This waking dream is no more real or imaginary than the dreams we have when we are asleep. Both are projections of the mind. One is a projection made of the five gross elements, while the other is a projection made of the five subtle elements. Both are projections of consciousness. The difference is, most of us have invested much more emotion into the waking projection than into the dream projection, and as a result, we take the waking state to be more important, more permanent and more pertinent to our real nature. We believe that this world is the be-all and end-all of our existence, and that success here is everything. We believe we are nothing unless we are something in this world. 

As a result, we take this world very seriously and we forget the fact that it is also a projection of the subconscious. We think it is a projection of God, a field that is external to us, that we are subject to, much like a goldfish is subject to the aquarium that we set for it. But reality is not like that. This world is our very own projection, projected through the lens of our psyche onto the screen of consciousness. Everything that is projected; all of the content of this dream is already within us, being shown to us so that we may make sense of it, to reconcile it and understand the nature of our own projection, which is not separate from us.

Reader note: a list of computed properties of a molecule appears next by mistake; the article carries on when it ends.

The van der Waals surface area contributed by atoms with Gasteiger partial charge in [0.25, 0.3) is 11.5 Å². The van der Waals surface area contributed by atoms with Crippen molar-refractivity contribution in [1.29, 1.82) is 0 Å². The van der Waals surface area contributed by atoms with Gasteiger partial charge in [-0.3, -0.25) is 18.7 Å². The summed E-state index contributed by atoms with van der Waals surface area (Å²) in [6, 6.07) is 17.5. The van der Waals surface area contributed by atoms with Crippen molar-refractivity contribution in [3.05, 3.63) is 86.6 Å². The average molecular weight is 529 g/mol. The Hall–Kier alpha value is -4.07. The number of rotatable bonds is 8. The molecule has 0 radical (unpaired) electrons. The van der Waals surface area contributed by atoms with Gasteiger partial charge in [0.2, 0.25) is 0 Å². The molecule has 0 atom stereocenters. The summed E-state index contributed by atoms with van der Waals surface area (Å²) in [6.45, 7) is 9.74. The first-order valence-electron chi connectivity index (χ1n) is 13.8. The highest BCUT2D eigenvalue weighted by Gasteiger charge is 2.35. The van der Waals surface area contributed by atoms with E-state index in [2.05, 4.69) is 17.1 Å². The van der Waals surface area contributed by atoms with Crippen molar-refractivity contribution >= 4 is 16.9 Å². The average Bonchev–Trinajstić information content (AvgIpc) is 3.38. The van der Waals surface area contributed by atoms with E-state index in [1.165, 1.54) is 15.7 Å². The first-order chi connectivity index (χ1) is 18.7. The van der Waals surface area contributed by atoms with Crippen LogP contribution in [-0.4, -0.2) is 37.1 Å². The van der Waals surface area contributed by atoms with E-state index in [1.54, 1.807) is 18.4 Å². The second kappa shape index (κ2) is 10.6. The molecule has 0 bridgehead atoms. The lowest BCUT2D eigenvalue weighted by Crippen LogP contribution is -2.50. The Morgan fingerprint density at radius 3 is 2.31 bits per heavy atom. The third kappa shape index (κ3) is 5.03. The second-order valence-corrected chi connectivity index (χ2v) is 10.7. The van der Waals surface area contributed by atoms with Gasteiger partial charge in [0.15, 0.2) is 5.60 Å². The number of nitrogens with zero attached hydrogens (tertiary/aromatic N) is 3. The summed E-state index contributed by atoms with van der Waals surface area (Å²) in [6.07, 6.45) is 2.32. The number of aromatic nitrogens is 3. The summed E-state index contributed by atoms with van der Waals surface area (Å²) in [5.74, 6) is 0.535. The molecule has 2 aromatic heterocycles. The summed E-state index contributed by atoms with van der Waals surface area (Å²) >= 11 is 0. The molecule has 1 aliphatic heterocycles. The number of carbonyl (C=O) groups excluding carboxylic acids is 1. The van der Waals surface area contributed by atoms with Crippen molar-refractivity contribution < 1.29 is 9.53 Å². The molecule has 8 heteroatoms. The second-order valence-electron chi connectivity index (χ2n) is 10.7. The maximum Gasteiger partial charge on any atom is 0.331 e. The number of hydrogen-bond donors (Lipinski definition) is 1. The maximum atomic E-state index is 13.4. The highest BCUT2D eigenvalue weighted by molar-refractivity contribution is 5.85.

Spirituality is not different from reality. Being a realist is the purest form of spirituality. Being aware as to the nature of your dream is the most spiritual thing you can do in this life. Understanding the content of your own being is the deepest quest in the revelation of the Spirit. Spirituality is making sense of the reality that is right in front of you. 

So then, why must we take this so seriously? Rather, we should play in this projection, following our inspiration, curiosity and intrigue, much in the same way we would if we were playing a game. By keeping a light heart and exploring this world, we gently unravel our own psyche, gradually discarding, unravelling and reconciling ideas to realise deeper and deeper, the psycho-spiritual nature of the world, and our inherent place within it. This knowledge is the cure for all confusion about our existence, and whether we are aware of it or not, this knowledge is the only desire of our soul, far deeper than any fulfilment that could come through the material world. 

Therefore, perfection in svadhyaya can also be understood as the moment where the mind hears the soul’s deepest desire, the mind hears the soul’s longing for internal recognition, reverence and sincere celebration. This is a monumental moment in spiritual life, the moment where the desire for self-knowledge overcomes the desires of worldly enjoyment. At this moment, the mind becomes steadfast in the pursuit of clarity, in curing the disease of ignorance that has confused us for so many lifetimes. We see clearly, perhaps for the first time, that we do not want, and we have never wanted to grovel around in this world of sensory indulgence, distracted from what is truly important, distracted from what is truly real, what is unchanging, what is eternal, what is pure, what is true. This is svadhyaya, revelation of the soul’s true nature and true function, to again become one in spirit with the eternal source of this world.